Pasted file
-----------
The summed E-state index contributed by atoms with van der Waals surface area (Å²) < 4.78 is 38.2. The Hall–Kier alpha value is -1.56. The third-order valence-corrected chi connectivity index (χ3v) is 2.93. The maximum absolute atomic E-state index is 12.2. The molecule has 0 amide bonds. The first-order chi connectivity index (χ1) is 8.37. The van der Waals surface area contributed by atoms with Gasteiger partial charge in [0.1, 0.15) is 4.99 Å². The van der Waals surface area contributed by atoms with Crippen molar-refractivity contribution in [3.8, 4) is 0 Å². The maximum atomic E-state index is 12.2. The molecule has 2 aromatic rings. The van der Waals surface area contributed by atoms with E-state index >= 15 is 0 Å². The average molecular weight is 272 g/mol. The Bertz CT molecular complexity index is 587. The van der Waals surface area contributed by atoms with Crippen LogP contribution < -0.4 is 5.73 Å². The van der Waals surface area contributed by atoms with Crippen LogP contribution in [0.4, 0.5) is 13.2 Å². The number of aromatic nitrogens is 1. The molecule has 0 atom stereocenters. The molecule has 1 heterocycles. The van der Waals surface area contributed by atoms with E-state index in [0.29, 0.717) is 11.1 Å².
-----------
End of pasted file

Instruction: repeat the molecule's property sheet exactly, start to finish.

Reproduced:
The summed E-state index contributed by atoms with van der Waals surface area (Å²) < 4.78 is 38.2. The Hall–Kier alpha value is -1.56. The third-order valence-corrected chi connectivity index (χ3v) is 2.93. The maximum absolute atomic E-state index is 12.2. The molecule has 0 amide bonds. The first-order chi connectivity index (χ1) is 8.37. The van der Waals surface area contributed by atoms with Gasteiger partial charge in [0.1, 0.15) is 4.99 Å². The van der Waals surface area contributed by atoms with Crippen molar-refractivity contribution in [3.8, 4) is 0 Å². The maximum atomic E-state index is 12.2. The molecule has 2 aromatic rings. The van der Waals surface area contributed by atoms with E-state index >= 15 is 0 Å². The average molecular weight is 272 g/mol. The Bertz CT molecular complexity index is 587. The van der Waals surface area contributed by atoms with Crippen LogP contribution < -0.4 is 5.73 Å². The van der Waals surface area contributed by atoms with Crippen LogP contribution in [0.4, 0.5) is 13.2 Å². The number of aromatic nitrogens is 1. The molecule has 0 atom stereocenters. The molecule has 1 heterocycles. The van der Waals surface area contributed by atoms with E-state index in [0.29, 0.717) is 11.1 Å².